Athlete Career Programme

Guidelines For How To Make Good Choices For your Future….



This guide is intended for use by Muaythai athletes.

Parents, coaches, and trainers are also encouraged to read it and be aware of the challenges and opportunities athletes encounter in the search for anafter-sports career.

This guide is available on the IFMA website.

You can download the PDF version of this guide here: Athlete Career Programme


It is intended for electronic distribution to every IFMA Member National Federation, for further free distribution. It is not to be used for commercial purposes. Please think twice before printing, and save paper.

The guide is written in a style which addresses athletes, drawing on the experiences of current and retired athletes who have had to make the same decisions that face athletes today.

Every athlete is different, because every person is different. However, there are some common, shared experiences of being in a high-level sports career. The International Olympic Committee has many internet resources available to help athletes. They are available electronically to the public, so that non-Olympic athletes can also access them and use them. You can find them all here:

IFMA’s guidelines are designed to help you think about your after-sports career, to answer 5 key questions, and to direct you in a more in-depth way, to resources in the IOC Athlete Career Programme.

Your sports career will be always be a valuable, memorable, and important part of your life. However, the constraint of a Muaythai sports career is that, like many other sports careers, it is time sensitive. As your body ages, even with the best training, you will most likely retire in your thirties. You need to be equipped and ready to know what kind of life you will pursue afterward. Planning for the future today is your best strategy!


5 Key Questions

Whether you are just beginning your career as an athlete, have been an athlete for several years, or are thinking about retirement, there are many questions to ask yourself. These are just a few of them:

1.      Do I have to choose between my sport and my studies?

Study and Sports: Is it possible?

The short answer is, that for those who have the motivation and support from those around them, it can be possible to do both. A lot may depend on the amount of time you must spend traveling to compete.

Secondary School (High School)

When you begin to compete seriously as an athlete, you may find that your school work begins to suffer, while you are still in secondary school (high school). Some of the reasons may be the following:

– You have to travel a lot to train or compete, and you miss school days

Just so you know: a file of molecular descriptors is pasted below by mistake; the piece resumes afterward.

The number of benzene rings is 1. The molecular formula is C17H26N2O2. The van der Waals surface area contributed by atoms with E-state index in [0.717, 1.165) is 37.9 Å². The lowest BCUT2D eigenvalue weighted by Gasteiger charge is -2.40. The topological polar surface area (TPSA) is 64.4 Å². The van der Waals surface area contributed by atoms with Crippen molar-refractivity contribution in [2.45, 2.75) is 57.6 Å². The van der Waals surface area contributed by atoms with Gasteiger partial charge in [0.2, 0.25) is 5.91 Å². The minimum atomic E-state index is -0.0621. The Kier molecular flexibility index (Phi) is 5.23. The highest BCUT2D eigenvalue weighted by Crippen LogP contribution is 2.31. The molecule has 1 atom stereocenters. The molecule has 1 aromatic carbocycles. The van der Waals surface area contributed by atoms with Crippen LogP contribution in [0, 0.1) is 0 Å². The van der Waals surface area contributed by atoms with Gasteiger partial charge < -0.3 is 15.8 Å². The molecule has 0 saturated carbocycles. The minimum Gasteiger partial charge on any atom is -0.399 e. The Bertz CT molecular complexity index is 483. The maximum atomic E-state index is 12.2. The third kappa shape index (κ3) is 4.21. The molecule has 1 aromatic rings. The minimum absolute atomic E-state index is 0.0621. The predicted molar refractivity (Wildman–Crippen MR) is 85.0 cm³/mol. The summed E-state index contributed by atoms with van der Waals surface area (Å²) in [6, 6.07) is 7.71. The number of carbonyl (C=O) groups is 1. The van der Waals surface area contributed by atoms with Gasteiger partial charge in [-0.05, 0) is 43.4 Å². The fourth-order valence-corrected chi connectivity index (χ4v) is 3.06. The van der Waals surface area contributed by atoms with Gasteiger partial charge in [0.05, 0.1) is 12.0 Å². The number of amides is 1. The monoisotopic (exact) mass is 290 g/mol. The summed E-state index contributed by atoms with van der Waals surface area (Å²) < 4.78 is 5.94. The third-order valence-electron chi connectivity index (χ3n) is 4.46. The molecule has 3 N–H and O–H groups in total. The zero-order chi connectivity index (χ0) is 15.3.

– You don’t have the energy to study after training

– You feel tried and can’t always concentrate

– You don’t have the time in your schedule for training, studying and friends

What are some things you can do to help improve your school performance?

– Have your parents, coach or trainer help you to talk with your school. When a school is informed, they can take measures to help you complete your school work. This could include rescheduling tests or exams which conflict with competition days, allowing deadline extensions for some assignments, or assigning make-up work so you can keep up with what you have missed.

– Be aware of what you eat and drink. A healthy, balanced diet should be able to provide you with the energy you need for training and studying. Fruits and vegetables may not seem as appealing as snack food, but when you think about the energy trade off, it’s worth it. Sugar or caffeine will give you a short boost of energy, but will not be long-lasting, and your energy will drop again.

-Be aware of how much sleep you are getting. Your body and mind need sleep to repair and restore you after your daily routine. Make sure you are getting regular hours of sleep. Although you may try to push yourself to do everything, cutting sleep to study more, sleep deprivation will lower your productivity.

-Manage your time. It can be hard to be aware of how much time one spends every day doing a certain activity. But take a moment to think carefully about how you spend your time and then write a plan for how you can use your time in the way that is best for you. 

Your health and happiness are more important than sporting success. However, the pressure to succeed can sometimes seem more important. You may want to balance stress and tiredness from training with seeing your friends. Studying may seem like the least important thing in your life.

However, poor school performance will probably increase your stress. You may not have the time to be the top student of your class, but you do have the time to be a good student. A good student is one who works in order to learn, not one who knows everything without having to do any work!